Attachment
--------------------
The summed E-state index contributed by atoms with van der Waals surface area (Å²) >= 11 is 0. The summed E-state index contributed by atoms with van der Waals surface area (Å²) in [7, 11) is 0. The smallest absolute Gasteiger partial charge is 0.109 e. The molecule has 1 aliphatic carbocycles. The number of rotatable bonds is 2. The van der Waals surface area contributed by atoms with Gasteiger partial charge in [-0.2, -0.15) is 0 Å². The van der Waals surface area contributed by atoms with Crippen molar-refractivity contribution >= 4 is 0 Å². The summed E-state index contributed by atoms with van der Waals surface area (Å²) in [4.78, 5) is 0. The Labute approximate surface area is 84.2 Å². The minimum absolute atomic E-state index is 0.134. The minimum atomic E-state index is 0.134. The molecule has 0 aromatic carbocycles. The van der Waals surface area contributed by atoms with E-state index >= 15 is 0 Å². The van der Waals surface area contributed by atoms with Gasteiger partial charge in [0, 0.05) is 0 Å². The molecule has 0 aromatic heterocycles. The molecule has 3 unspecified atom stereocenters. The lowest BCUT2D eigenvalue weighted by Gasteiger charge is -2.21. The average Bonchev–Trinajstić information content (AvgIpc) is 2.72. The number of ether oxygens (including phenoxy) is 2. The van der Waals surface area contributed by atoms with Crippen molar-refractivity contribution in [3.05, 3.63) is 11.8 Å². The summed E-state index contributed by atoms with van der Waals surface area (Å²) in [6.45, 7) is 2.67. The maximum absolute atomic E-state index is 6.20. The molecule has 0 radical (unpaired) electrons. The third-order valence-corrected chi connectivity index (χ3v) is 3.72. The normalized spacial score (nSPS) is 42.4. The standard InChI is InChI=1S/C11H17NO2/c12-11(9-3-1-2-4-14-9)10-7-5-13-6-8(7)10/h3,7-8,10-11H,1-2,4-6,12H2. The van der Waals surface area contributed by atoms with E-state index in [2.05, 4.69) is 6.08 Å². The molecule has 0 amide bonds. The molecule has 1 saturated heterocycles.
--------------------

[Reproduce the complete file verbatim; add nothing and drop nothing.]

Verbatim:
The summed E-state index contributed by atoms with van der Waals surface area (Å²) >= 11 is 0. The summed E-state index contributed by atoms with van der Waals surface area (Å²) in [7, 11) is 0. The smallest absolute Gasteiger partial charge is 0.109 e. The molecule has 1 aliphatic carbocycles. The number of rotatable bonds is 2. The van der Waals surface area contributed by atoms with Gasteiger partial charge in [-0.2, -0.15) is 0 Å². The van der Waals surface area contributed by atoms with Crippen molar-refractivity contribution >= 4 is 0 Å². The summed E-state index contributed by atoms with van der Waals surface area (Å²) in [4.78, 5) is 0. The Labute approximate surface area is 84.2 Å². The minimum absolute atomic E-state index is 0.134. The minimum atomic E-state index is 0.134. The molecule has 0 aromatic carbocycles. The van der Waals surface area contributed by atoms with E-state index >= 15 is 0 Å². The van der Waals surface area contributed by atoms with Gasteiger partial charge in [0, 0.05) is 0 Å². The molecule has 0 aromatic heterocycles. The molecule has 3 unspecified atom stereocenters. The lowest BCUT2D eigenvalue weighted by Gasteiger charge is -2.21. The average Bonchev–Trinajstić information content (AvgIpc) is 2.72. The number of ether oxygens (including phenoxy) is 2. The van der Waals surface area contributed by atoms with Crippen molar-refractivity contribution in [3.05, 3.63) is 11.8 Å². The summed E-state index contributed by atoms with van der Waals surface area (Å²) in [6.45, 7) is 2.67. The maximum absolute atomic E-state index is 6.20. The molecule has 0 radical (unpaired) electrons. The third-order valence-corrected chi connectivity index (χ3v) is 3.72. The normalized spacial score (nSPS) is 42.4. The standard InChI is InChI=1S/C11H17NO2/c12-11(9-3-1-2-4-14-9)10-7-5-13-6-8(7)10/h3,7-8,10-11H,1-2,4-6,12H2. The van der Waals surface area contributed by atoms with E-state index in [2.05, 4.69) is 6.08 Å². The molecule has 0 amide bonds. The molecule has 1 saturated heterocycles.